It’s important to start with a premise: there’s still a long way to go in “promoting” hydrogen as a green fuel that can replace fossil fuels.
However, the race of the Regions has begun, though in no particular order. Piedmont will contribute as well. The possibility of obtaining extraordinary funds through the PNRR has boosted the design phase and may hasten the development of industrial solutions. Turin and Piedmont can look forward to some interesting junctions in the hydrogen supply chain, which will be merged into the Hydrogen Valley project, which will help the NRP allocate extraordinary resources.
Iren, Enviroment Park, a technology park led by the Piedmont Region that has an Open Lab dedicated to the study and development of hydrogen technologies, the Italian Institute of Technology, IIT, which in Turin launched the Center for Sustainable Technology Future, Acea Pinerolese, and industrial players such as Fpt, Cnh Industrial Group, which works on the development of hydrogen technologies, are among the protagonists. Pieces of a puzzle that are still difficult to put together, but that could take shape with a good vision and some extraordinary resources.
“The advantage of Piedmont lies in the fact that it has an industrial fabric and some industries ready to convert and start the hydrogen supply chain,” says Matteo Marnati, Piedmont’s councilor for Research and Innovation. On this front, the Region has opened an expression of interest, and a sort of mapping has emerged, which coincides with private individuals declaring their availability. Parallel to this, there is a bet on the Region’s new Energy Plan, which aims to increase the share of renewables from 18 to 30% by 2030 through investments in photovoltaic fields in decommissioned industrial areas.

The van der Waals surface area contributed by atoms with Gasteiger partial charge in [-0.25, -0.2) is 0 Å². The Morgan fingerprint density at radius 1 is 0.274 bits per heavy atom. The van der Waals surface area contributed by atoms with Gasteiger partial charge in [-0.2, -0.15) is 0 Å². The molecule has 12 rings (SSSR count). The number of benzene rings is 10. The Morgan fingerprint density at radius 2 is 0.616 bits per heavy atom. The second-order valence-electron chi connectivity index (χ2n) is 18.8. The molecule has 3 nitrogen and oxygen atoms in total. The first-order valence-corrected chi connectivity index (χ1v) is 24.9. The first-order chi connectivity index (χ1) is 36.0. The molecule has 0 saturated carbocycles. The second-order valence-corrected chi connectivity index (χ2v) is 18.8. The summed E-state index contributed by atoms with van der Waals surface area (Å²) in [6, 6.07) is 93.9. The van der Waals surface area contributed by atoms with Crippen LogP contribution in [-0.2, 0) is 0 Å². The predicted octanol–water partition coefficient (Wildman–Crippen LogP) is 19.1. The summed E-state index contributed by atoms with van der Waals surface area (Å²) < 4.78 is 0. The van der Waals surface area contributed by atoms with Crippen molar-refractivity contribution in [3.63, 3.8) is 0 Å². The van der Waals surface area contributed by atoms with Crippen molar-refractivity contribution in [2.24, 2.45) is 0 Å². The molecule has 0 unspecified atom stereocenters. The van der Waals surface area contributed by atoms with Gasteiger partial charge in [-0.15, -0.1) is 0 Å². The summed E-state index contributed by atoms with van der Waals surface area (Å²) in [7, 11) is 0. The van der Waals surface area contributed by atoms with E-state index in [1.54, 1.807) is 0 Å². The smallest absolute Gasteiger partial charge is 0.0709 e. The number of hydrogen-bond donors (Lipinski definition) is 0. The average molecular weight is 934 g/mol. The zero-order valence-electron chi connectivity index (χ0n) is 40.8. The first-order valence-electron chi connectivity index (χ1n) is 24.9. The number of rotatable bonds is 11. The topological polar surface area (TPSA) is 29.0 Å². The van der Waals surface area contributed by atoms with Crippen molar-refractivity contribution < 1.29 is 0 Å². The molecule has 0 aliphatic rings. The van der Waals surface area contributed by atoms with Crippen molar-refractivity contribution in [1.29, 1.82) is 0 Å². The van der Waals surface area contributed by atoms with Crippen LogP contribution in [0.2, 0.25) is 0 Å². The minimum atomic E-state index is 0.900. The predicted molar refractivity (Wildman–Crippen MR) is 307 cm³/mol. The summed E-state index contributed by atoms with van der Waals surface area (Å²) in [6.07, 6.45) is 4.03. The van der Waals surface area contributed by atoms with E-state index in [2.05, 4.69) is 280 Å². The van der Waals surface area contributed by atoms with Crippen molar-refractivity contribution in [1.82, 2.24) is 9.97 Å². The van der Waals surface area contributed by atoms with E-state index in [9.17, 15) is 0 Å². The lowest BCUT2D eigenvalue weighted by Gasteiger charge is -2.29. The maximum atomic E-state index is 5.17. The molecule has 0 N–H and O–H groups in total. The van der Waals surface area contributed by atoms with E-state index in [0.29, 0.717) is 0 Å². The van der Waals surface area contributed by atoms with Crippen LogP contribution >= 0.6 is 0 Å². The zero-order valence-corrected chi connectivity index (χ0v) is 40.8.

The first possible application, at least in the “One Mole of Hydrogen” project at the heart of the Hydrogen Valley of Piedmont proposal, could be transportation and mobility. Two hydrogen production plants powered by renewable energy, which Iren could build near the Gerbido waste-to-energy plant and at the hydroelectric plant in San Mauro Torinese, are at the heart of the proposal. The project envisions a maximum hydrogen production rate of 6 tons per day, enough to power 280 buses with a daily average distance of 200 kilometers or, alternatively, other services such as a railway line converted from diesel to hydrogen, a fleet of waste collection vehicles, or a fleet of logistics operators, according to estimates.
In Piedmont, a second hydrogen reference center could be found in the Novara area, where one of the few Italian companies producing silicon wafers uses hydrogen as a vehicle in the manufacturing process. From a supply chain standpoint, it’s also an interesting area because of the presence of chemical companies – which use hydrogen in their manufacturing processes -, because it’s a major logistic hub with CIM, and because it’s a hub for non-electrified railway lines like Novara-Biella. The hydrogen supply chain, which includes the manufacture of fuel cells and electrolysers, is extensive. The challenge is to encourage businesses to take positions along the value chain.